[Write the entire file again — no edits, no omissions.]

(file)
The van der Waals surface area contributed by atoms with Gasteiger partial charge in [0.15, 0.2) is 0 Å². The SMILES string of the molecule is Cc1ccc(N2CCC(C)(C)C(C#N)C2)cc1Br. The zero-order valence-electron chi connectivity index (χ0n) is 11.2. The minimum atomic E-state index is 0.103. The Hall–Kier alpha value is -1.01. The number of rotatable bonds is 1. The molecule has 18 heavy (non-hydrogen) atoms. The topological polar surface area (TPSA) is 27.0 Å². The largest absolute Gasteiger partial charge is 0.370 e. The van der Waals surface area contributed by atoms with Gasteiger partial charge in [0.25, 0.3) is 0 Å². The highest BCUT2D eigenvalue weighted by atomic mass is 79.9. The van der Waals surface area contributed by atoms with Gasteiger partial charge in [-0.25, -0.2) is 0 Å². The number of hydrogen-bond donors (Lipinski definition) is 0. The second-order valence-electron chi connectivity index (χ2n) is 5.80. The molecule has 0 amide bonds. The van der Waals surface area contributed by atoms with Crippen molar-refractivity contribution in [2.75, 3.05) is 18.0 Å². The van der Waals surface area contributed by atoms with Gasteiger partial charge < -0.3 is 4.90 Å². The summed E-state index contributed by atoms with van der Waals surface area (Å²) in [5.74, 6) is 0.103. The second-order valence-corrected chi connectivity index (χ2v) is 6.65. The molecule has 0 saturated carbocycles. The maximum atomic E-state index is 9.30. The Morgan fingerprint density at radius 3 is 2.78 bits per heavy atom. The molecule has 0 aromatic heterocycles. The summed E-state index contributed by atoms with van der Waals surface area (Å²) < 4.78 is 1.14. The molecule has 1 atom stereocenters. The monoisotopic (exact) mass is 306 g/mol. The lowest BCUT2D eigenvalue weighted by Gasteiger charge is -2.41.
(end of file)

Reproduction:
The van der Waals surface area contributed by atoms with Gasteiger partial charge in [0.15, 0.2) is 0 Å². The SMILES string of the molecule is Cc1ccc(N2CCC(C)(C)C(C#N)C2)cc1Br. The zero-order valence-electron chi connectivity index (χ0n) is 11.2. The minimum atomic E-state index is 0.103. The Hall–Kier alpha value is -1.01. The number of rotatable bonds is 1. The molecule has 18 heavy (non-hydrogen) atoms. The topological polar surface area (TPSA) is 27.0 Å². The largest absolute Gasteiger partial charge is 0.370 e. The van der Waals surface area contributed by atoms with Gasteiger partial charge in [0.25, 0.3) is 0 Å². The highest BCUT2D eigenvalue weighted by atomic mass is 79.9. The van der Waals surface area contributed by atoms with Gasteiger partial charge in [-0.25, -0.2) is 0 Å². The number of hydrogen-bond donors (Lipinski definition) is 0. The second-order valence-electron chi connectivity index (χ2n) is 5.80. The molecule has 0 amide bonds. The van der Waals surface area contributed by atoms with Crippen molar-refractivity contribution in [2.75, 3.05) is 18.0 Å². The van der Waals surface area contributed by atoms with Gasteiger partial charge < -0.3 is 4.90 Å². The summed E-state index contributed by atoms with van der Waals surface area (Å²) in [5.74, 6) is 0.103. The second-order valence-corrected chi connectivity index (χ2v) is 6.65. The molecule has 0 saturated carbocycles. The maximum atomic E-state index is 9.30. The Morgan fingerprint density at radius 3 is 2.78 bits per heavy atom. The molecule has 0 aromatic heterocycles. The summed E-state index contributed by atoms with van der Waals surface area (Å²) < 4.78 is 1.14. The molecule has 1 atom stereocenters. The monoisotopic (exact) mass is 306 g/mol. The lowest BCUT2D eigenvalue weighted by Gasteiger charge is -2.41.